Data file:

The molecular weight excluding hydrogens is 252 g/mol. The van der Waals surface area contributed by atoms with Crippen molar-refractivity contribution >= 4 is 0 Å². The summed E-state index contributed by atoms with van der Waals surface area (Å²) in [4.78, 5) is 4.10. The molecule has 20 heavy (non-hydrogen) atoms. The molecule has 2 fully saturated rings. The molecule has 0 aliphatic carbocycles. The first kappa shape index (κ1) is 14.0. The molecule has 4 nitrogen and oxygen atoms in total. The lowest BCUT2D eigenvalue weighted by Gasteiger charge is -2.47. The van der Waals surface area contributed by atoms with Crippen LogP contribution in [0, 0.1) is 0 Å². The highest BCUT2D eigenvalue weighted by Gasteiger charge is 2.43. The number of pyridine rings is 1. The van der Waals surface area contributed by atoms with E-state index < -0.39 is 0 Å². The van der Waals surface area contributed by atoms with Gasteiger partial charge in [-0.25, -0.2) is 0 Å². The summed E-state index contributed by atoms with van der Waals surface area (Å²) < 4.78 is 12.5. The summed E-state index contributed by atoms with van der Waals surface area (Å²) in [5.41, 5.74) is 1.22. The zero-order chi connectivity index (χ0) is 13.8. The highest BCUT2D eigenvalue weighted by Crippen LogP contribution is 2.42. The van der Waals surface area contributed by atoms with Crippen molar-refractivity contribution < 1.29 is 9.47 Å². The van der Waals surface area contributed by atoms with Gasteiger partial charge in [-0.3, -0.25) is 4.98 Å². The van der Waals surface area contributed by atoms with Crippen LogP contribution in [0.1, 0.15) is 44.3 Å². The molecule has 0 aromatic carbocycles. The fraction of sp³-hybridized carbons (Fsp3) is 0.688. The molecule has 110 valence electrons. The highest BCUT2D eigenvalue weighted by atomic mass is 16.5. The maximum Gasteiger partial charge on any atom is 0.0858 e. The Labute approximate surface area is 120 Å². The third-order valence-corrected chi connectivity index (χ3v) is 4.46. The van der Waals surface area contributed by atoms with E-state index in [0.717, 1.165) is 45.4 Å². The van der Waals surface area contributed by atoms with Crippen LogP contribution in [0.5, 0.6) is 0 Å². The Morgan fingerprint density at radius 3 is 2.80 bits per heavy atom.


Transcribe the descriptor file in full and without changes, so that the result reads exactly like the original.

The molecular weight excluding hydrogens is 252 g/mol. The van der Waals surface area contributed by atoms with Crippen molar-refractivity contribution >= 4 is 0 Å². The summed E-state index contributed by atoms with van der Waals surface area (Å²) in [4.78, 5) is 4.10. The molecule has 20 heavy (non-hydrogen) atoms. The molecule has 2 fully saturated rings. The molecule has 0 aliphatic carbocycles. The first kappa shape index (κ1) is 14.0. The molecule has 4 nitrogen and oxygen atoms in total. The lowest BCUT2D eigenvalue weighted by Gasteiger charge is -2.47. The van der Waals surface area contributed by atoms with Crippen LogP contribution in [0, 0.1) is 0 Å². The highest BCUT2D eigenvalue weighted by Gasteiger charge is 2.43. The number of pyridine rings is 1. The van der Waals surface area contributed by atoms with E-state index < -0.39 is 0 Å². The van der Waals surface area contributed by atoms with Gasteiger partial charge in [-0.25, -0.2) is 0 Å². The summed E-state index contributed by atoms with van der Waals surface area (Å²) < 4.78 is 12.5. The summed E-state index contributed by atoms with van der Waals surface area (Å²) in [5.41, 5.74) is 1.22. The zero-order chi connectivity index (χ0) is 13.8. The highest BCUT2D eigenvalue weighted by Crippen LogP contribution is 2.42. The van der Waals surface area contributed by atoms with Crippen molar-refractivity contribution < 1.29 is 9.47 Å². The van der Waals surface area contributed by atoms with Gasteiger partial charge in [-0.3, -0.25) is 4.98 Å². The van der Waals surface area contributed by atoms with Crippen LogP contribution in [0.1, 0.15) is 44.3 Å². The molecule has 0 aromatic carbocycles. The fraction of sp³-hybridized carbons (Fsp3) is 0.688. The molecule has 110 valence electrons. The highest BCUT2D eigenvalue weighted by atomic mass is 16.5. The maximum Gasteiger partial charge on any atom is 0.0858 e. The Labute approximate surface area is 120 Å². The third-order valence-corrected chi connectivity index (χ3v) is 4.46. The van der Waals surface area contributed by atoms with E-state index in [0.717, 1.165) is 45.4 Å². The van der Waals surface area contributed by atoms with Crippen LogP contribution in [0.5, 0.6) is 0 Å². The Morgan fingerprint density at radius 3 is 2.80 bits per heavy atom.